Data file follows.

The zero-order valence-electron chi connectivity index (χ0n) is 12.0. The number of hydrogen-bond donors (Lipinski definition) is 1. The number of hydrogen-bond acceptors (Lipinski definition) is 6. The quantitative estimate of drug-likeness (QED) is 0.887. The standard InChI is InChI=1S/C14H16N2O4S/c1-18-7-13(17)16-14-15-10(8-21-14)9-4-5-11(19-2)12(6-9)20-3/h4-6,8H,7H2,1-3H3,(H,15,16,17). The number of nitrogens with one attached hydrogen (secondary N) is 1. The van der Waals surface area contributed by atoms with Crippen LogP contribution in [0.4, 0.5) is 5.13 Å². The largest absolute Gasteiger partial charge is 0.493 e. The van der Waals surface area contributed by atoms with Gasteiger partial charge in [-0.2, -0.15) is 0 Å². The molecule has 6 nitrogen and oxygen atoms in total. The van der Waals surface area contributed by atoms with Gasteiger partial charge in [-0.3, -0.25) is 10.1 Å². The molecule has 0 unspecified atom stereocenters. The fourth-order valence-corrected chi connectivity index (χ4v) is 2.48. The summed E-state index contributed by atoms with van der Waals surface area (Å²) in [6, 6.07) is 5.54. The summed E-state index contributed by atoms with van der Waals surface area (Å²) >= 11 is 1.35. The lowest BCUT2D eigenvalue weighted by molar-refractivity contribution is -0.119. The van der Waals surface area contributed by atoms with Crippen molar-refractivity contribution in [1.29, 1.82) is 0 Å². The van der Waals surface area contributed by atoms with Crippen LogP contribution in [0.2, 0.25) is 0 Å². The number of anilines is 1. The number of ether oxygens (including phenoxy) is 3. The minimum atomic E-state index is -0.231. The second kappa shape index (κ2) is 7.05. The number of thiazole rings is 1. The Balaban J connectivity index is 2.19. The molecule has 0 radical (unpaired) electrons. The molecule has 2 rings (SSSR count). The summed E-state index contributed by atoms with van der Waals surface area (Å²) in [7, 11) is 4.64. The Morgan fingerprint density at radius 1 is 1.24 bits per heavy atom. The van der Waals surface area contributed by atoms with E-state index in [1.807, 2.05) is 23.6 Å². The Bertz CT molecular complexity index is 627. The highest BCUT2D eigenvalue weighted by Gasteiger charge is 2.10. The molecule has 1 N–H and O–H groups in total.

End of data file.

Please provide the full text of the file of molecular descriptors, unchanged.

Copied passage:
The zero-order valence-electron chi connectivity index (χ0n) is 12.0. The number of hydrogen-bond donors (Lipinski definition) is 1. The number of hydrogen-bond acceptors (Lipinski definition) is 6. The quantitative estimate of drug-likeness (QED) is 0.887. The standard InChI is InChI=1S/C14H16N2O4S/c1-18-7-13(17)16-14-15-10(8-21-14)9-4-5-11(19-2)12(6-9)20-3/h4-6,8H,7H2,1-3H3,(H,15,16,17). The number of nitrogens with one attached hydrogen (secondary N) is 1. The van der Waals surface area contributed by atoms with Crippen LogP contribution in [0.4, 0.5) is 5.13 Å². The largest absolute Gasteiger partial charge is 0.493 e. The van der Waals surface area contributed by atoms with Gasteiger partial charge in [-0.2, -0.15) is 0 Å². The molecule has 6 nitrogen and oxygen atoms in total. The van der Waals surface area contributed by atoms with Gasteiger partial charge in [-0.3, -0.25) is 10.1 Å². The molecule has 0 unspecified atom stereocenters. The fourth-order valence-corrected chi connectivity index (χ4v) is 2.48. The summed E-state index contributed by atoms with van der Waals surface area (Å²) in [6, 6.07) is 5.54. The summed E-state index contributed by atoms with van der Waals surface area (Å²) >= 11 is 1.35. The lowest BCUT2D eigenvalue weighted by molar-refractivity contribution is -0.119. The van der Waals surface area contributed by atoms with Crippen molar-refractivity contribution in [1.29, 1.82) is 0 Å². The van der Waals surface area contributed by atoms with Crippen LogP contribution in [0.2, 0.25) is 0 Å². The number of anilines is 1. The number of ether oxygens (including phenoxy) is 3. The minimum atomic E-state index is -0.231. The second kappa shape index (κ2) is 7.05. The number of thiazole rings is 1. The Balaban J connectivity index is 2.19. The molecule has 0 radical (unpaired) electrons. The molecule has 2 rings (SSSR count). The summed E-state index contributed by atoms with van der Waals surface area (Å²) in [7, 11) is 4.64. The Morgan fingerprint density at radius 1 is 1.24 bits per heavy atom. The van der Waals surface area contributed by atoms with E-state index in [1.807, 2.05) is 23.6 Å². The Bertz CT molecular complexity index is 627. The highest BCUT2D eigenvalue weighted by Gasteiger charge is 2.10. The molecule has 1 N–H and O–H groups in total.